Sunday, August 1
Acts 22:6-21: Essentially identical with the story of Paul’s conversion in Acts 9, the present account does provide some additional details not mentioned in that earlier version. We now learn, for instance, that Paul’s conversion took place at the noon hour (verse 6), which we know was a prescribed time of prayer for Jews. Thus, we ascertain that Paul’s conversion took place while was stopped along the road, turned facing Jerusalem (cf. 1 Kings 8:48; Daniel 6:10), and reciting the Tefillah, or Eighteen Benedictions.
He was suddenly surrounded by an overwhelming light, flung to the ground, and dramatically addressed by name by the accusing Lord. By noting the specific hour of Paul’s experience, this version of the story relates it to the ecstatic vision of the apostle Peter, who was also praying at noon, in Acts 10. In each case the praying apostle is called by name (10:13; 11:7; 22:7) and answers the “Lord” (Kyrie in 10:14; 11:8; 22:8) in a brief dialogue. Each man is given a command (10:13; 11:7; 22:10). In each case the context is related to the calling of the Gentiles. In the instance of Peter, the experience leads directly to the baptism of Cornelius and his companions (11:9-14).
In the present instance, this point is made by describing a second experience of Paul, this one in the temple at Jerusalem after his return to that city three years later (cf. Galatians 1:18). This second experience is called an ecstasy (en ekstasei in 22:17), the same word earlier used to describe Peter’s experience (10:10; 11:5). This experience of Paul, which also occurs in the context of prayer (22:17), takes place in the temple.
This latter detail seems most significant within the general framework of Luke’s symbolic topography. We recall that his Gospel narrative both begins and ends in the temple (Luke 1:9; 24:53), and now it is in the temple, the very center of the Jewish faith and hope, that God commissions the Apostle to the Gentiles (Romans 11:13) to take the Gospel to those Gentiles (Acts 22:21; 9:15). This mention of the Gentiles, the goyim, to the crowd of already angry Jews is what brings Paul’s brief speech to a swift conclusion.
Monday, August 2
Acts 22:22-29: It is clear that Paul’s life is in danger (22:22; 25:24). Since he had been speaking to the crowd in Aramaic, Paul’s message was not understood by the commander of the fortress, who is bewildered and troubled by the crowd’s violent reaction (verse 23).
The fortress commander’s own reaction is understandable. In due course he will be obliged to render an account of this recent disturbance to the Roman procurator of the region at Caesarea, but up to this point he has no idea just what has transpired. Since he can make no intelligible sense of the actions of the crowd and their clamor in a strange tongue (21:34), he orders Paul to be tortured by beatings, in hope of obtaining some solid information on the matter (verse 24).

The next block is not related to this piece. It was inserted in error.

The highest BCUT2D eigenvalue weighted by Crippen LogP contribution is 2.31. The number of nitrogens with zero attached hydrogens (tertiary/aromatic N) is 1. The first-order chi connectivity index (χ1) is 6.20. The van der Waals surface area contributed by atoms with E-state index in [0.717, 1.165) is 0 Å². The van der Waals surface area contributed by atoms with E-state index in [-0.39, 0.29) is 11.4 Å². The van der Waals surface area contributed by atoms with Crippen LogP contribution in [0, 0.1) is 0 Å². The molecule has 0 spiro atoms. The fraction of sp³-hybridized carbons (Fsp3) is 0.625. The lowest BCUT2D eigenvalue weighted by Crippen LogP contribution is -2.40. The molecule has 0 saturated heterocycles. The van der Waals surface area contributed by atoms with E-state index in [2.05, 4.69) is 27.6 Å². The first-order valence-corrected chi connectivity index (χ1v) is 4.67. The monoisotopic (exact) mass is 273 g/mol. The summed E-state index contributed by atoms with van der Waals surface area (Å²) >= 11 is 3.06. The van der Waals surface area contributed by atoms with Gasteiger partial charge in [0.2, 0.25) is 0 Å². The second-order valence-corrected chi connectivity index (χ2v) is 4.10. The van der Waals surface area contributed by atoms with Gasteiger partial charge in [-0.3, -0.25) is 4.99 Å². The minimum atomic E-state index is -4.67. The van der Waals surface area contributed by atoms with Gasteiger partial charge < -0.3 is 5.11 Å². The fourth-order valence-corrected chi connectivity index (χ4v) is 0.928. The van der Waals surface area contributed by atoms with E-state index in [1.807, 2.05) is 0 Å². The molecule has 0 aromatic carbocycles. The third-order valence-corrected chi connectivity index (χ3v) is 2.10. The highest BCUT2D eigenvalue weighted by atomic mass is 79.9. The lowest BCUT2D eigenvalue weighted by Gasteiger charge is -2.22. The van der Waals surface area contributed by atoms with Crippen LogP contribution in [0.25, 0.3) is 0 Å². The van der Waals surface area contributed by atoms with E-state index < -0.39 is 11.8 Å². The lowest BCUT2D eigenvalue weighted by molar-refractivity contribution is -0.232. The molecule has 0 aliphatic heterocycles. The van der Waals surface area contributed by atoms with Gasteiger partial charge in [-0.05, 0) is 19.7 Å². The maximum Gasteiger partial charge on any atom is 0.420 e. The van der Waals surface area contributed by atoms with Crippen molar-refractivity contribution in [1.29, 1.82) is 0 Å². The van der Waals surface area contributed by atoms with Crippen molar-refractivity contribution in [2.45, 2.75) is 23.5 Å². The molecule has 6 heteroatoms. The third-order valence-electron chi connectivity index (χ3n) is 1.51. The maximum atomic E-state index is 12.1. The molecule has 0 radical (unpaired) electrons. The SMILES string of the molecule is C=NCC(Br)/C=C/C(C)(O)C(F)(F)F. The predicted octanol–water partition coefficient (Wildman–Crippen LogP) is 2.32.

Paul, however, will have none of it. When he was beaten earlier at Philippi by the governmental officials in Acts 16, Paul had not mentioned his Roman citizenship, the Lex Porcia, until after that event. On the present occasion, however, he speaks up ahead of time, indicating the high status that precludes his being tortured. Indeed, the commander has already gone too far by having Paul handcuffed without legal warrant (verse 29).
Thus, the matter of Paul’s Roman citizenship is introduced into the narrative for the second time. In due course it will be that special legal status that permits Paul’s recourse to a court in the capital city. Paul’s Roman citizenship, then, is an important component in the dynamism of the whole account in this book, which narrates the movement of the Gospel from Jerusalem to Rome.
Tuesday, August 3
Acts 22:30—23:11: Luke does not tell us if Claudius Lysias interrogated Paul further, but it is reasonable to think that he did. He would not have learned from Paul, however, any solid information that would clarify the legal situation. The fortress commander thus finds himself in a dilemma. He has arrested a prisoner on the basis of no identifiable offense. This is all quite embarrassing. How would he ever explain this serious irregularity to the authorities at Caesarea when official inquiries were made?
If, on the other hand, Claudius Lysias were simply to release Paul, he may be setting free a criminal, possibly a revolutionary and subversive. Caught in this conflict, he determines to consult the Sanhedrin, Judaism’s highest governing spiritual authority. Thus, Paul must now defend himself before the Sanhedrin, and he does this masterfully.
Well aware of the major theological division of that body into Sadducees and Pharisees (verse 6), Paul goes to some lengths to identify himself with the latter party. Why, after all, is he being held as a prisoner? Is it not because of his affirmation of the resurrection from the dead? And is not the coming resurrection from the dead one of the major and characteristic features of Pharisaic belief?
By this insistence, therefore, Paul succeeds in dividing his opponents (verses 7-10), this time not among a rioting mob but within the highest and most dignified religious body in Judaism. Lysias, frustrated that he has no more reliable information than he had before, has Paul locked up again. That night, when the Lord speaks to strengthen His apostle, He sets in parallel Paul’s preaching in Jerusalem with his coming preaching in Rome. Paul’s journey to Rome has been decreed by God (dei, “it is necessary,” in verse 11), no matter what strange human circumstances may serve to bring it about.
Wednesday, August 4